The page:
New Brunswick has now gone eight days without any new cases of COVID-19. Of the 118 cases confirmed in the province so far, 111 have recovered, leaving just seven still with the virus.
“We are in a fortunate position in New Brunswick,” said chief medical officer Dr. Jennifer Russell in a written news release Sunday. “But this is still the time to be patient and vigilant. We want to give citizens and businesses every opportunity to recover from this crisis. We must follow a strategic, methodical approach to get there.” Read more about what’s happening in N.B.
Nova Scotia is reporting two more deaths, bringing the provincial total to 24. Both deaths occurred at the Northwood long-term care home in Halifax Regional Municipality.
“Every time a family loses a loved one to this virus, the pain is new,” Premier Stephen McNeil said in a statement. “Two more families must say goodbye and not being able to gather with friends and neighbours to mourn together only makes it harder. Your entire province grieves with you.” Read more about what’s happening in N.S.
WATCH | Crisis in long-term care homes ‘unsurprising but tragic,’ says geriatrician:
Prince Edward Island is not reporting any new cases on Sunday. The Island has had only one confirmed case of COVID-19 since April 8. The province says it is working on a plan to begin easing restrictions in May but gatherings with people from outside of one’s household remain prohibited for now, said Dr. Heather Morrison, P.E.I.’s chief public health officer. More details on P.E.I.’s plan to ease restrictions are expected in the coming week, said Premier Dennis King. Read more about what’s happening on P.E.I.
Newfoundland and Labrador has one new confirmed case on Sunday. There are 36 active cases of COVID-19 remaining in the province — a decrease of 10 from Saturday — and 219 people have recovered from the virus. Active cases are the total cases minus recovered cases and deaths. Sunday’s number of active cases is the lowest since March 24, when there were 35. Read more about what’s happening in N.L.
The Northwest Territories government is putting $5.1 million toward child-care support for health-care workers, front-line staff and essential workers responding to COVID-19. Read more about what’s happening across the North.
Here’s a look at what’s happening in the U.S.
More U.S. states are preparing to lift coronavirus restrictions this week against the warnings of many public health experts as the White House sees this month’s jobless rate hitting 16 per cent or higher.
Health experts say increased human interaction could spark a new wave of cases that has already killed more than 54,000 Americans.
Colorado, Mississippi, Minnesota, Montana and Tennessee will join other states beginning an experiment to reopen economies without the testing and contact-tracing infrastructure that health experts say is needed to prevent a resurgence of infections, with lives in the balance.
Georgia, Oklahoma, Alaska and South Carolina have already taken steps to restart their economies following a month of government-ordered lockdowns.
Those unprecedented restrictions resulted in a record 26.5 million Americans filing for unemployment benefits since mid-March. The non-partisan Congressional Budget Office (CBO) predicted on Friday that the U.S. economy would contract at nearly a 40 per cent annual rate in the second quarter.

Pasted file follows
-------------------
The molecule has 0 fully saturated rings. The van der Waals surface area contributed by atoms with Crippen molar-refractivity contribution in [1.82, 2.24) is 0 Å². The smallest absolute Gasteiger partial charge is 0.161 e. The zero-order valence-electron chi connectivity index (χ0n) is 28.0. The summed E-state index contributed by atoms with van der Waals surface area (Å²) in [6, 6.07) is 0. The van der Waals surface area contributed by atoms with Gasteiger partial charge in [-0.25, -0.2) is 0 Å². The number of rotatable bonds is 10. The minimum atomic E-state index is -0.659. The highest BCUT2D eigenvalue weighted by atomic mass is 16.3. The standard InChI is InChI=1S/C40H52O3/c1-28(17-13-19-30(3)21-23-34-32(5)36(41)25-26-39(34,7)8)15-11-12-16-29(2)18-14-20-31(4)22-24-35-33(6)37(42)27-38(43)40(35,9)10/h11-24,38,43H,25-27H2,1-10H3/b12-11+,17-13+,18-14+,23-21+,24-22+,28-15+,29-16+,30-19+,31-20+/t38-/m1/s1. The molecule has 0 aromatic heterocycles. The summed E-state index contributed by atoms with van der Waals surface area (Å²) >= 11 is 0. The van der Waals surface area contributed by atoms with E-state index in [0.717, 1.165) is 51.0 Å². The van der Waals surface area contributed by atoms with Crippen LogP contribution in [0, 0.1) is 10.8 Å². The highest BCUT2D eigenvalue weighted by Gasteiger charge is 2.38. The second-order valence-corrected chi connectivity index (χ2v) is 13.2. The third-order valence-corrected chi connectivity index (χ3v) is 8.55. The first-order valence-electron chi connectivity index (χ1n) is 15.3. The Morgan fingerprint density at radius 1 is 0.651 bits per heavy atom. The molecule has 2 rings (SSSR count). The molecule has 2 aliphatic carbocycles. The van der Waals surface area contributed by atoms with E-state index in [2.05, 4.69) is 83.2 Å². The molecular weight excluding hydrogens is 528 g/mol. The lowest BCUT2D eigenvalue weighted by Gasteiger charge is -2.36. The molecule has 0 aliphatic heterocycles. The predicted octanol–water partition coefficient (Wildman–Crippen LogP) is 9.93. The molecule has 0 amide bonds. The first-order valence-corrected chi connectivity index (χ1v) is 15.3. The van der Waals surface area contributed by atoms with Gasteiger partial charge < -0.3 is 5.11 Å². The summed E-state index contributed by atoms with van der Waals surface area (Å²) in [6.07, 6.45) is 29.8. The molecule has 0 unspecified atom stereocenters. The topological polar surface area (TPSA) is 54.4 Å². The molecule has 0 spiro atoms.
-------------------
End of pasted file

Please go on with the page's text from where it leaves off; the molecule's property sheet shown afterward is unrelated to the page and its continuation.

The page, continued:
White House economic adviser Kevin Hassett told reporters the U.S. jobless rate would likely hit 16 per cent or more in April. Even next year, the CBO forecast the unemployment rate averaging above 10 per cent.
Against a backdrop of scattered protests across the country calling for stay-at-home orders to be lifted, U.S. cases topped 950,000 on Sunday after posting a record one-day increase on Friday.
New York and other states have extended restrictions to mid-May. New York reported 367 new deaths on Sunday, its lowest one-day increase since March 30.
New York Democractic Gov. Andrew Cuomo said construction and manufacturing would be the first businesses to reopen and could restart after May 15 in the upstate region with certain precautions and if cases continue to decline.
Other states, mainly those with Republican governors, have taken a more aggressive approach. Tennessee said it will allow restaurants to reopen on Monday. Mississippi’s stay-at-home order expires the same day.
Montana, which reported three new cases on Sunday, is allowing businesses to reopen Monday if they limit capacity and practise physical distancing, while Minnesota will let some businesses restart Monday, allowing 80,000 to 100,000 people in the industrial, manufacturing and office jobs to return to work.
In Colorado, Democratic Gov. Jared Polis has given the green light for retail curbside pickup to begin on Monday. Hair salons, barbershops and tattoo parlours can open on Friday, with retail stores, restaurants and movie theatres to follow.
But the lifting of restrictions is not uniform across most states. For example, Denver extended stay-at-home orders to May 8, but city dwellers can drive to a nearby county for a haircut. Georgia prohibited any local laws stricter than the state law. Eight states never ordered residents to stay at home — Arkansas, Iowa, Nebraska, North Dakota, Oklahoma, South Dakota, Utah and Wyoming.